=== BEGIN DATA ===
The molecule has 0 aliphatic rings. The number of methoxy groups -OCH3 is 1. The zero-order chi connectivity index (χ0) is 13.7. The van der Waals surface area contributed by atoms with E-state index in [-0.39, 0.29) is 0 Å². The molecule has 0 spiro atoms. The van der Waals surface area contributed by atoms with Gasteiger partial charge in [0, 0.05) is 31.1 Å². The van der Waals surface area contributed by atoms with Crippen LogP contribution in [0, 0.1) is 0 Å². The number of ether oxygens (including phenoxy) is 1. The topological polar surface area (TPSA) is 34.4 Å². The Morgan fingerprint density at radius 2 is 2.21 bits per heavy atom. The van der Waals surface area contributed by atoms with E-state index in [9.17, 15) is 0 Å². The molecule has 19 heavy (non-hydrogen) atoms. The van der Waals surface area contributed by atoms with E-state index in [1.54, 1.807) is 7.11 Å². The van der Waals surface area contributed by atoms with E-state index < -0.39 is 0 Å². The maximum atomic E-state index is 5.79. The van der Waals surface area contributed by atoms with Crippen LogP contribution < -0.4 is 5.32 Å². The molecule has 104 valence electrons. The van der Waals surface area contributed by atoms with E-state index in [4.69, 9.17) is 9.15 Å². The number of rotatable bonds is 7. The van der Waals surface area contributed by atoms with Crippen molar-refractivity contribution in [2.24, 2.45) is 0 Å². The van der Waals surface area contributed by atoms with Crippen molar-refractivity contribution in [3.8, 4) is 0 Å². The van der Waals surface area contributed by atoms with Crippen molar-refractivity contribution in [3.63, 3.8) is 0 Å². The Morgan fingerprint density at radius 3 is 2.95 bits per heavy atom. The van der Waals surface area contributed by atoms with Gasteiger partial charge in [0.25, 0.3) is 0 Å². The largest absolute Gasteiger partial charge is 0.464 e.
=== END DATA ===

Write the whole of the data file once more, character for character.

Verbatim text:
The molecule has 0 aliphatic rings. The number of methoxy groups -OCH3 is 1. The zero-order chi connectivity index (χ0) is 13.7. The van der Waals surface area contributed by atoms with E-state index in [-0.39, 0.29) is 0 Å². The molecule has 0 spiro atoms. The van der Waals surface area contributed by atoms with Gasteiger partial charge in [0, 0.05) is 31.1 Å². The van der Waals surface area contributed by atoms with Crippen LogP contribution in [0, 0.1) is 0 Å². The number of ether oxygens (including phenoxy) is 1. The topological polar surface area (TPSA) is 34.4 Å². The Morgan fingerprint density at radius 2 is 2.21 bits per heavy atom. The van der Waals surface area contributed by atoms with E-state index in [9.17, 15) is 0 Å². The molecule has 19 heavy (non-hydrogen) atoms. The van der Waals surface area contributed by atoms with E-state index in [1.54, 1.807) is 7.11 Å². The van der Waals surface area contributed by atoms with E-state index < -0.39 is 0 Å². The maximum atomic E-state index is 5.79. The van der Waals surface area contributed by atoms with Crippen LogP contribution < -0.4 is 5.32 Å². The molecule has 104 valence electrons. The van der Waals surface area contributed by atoms with E-state index in [4.69, 9.17) is 9.15 Å². The number of rotatable bonds is 7. The van der Waals surface area contributed by atoms with Crippen molar-refractivity contribution in [2.24, 2.45) is 0 Å². The van der Waals surface area contributed by atoms with Crippen molar-refractivity contribution in [3.8, 4) is 0 Å². The van der Waals surface area contributed by atoms with Crippen molar-refractivity contribution in [3.63, 3.8) is 0 Å². The Morgan fingerprint density at radius 3 is 2.95 bits per heavy atom. The van der Waals surface area contributed by atoms with Gasteiger partial charge in [0.25, 0.3) is 0 Å². The largest absolute Gasteiger partial charge is 0.464 e.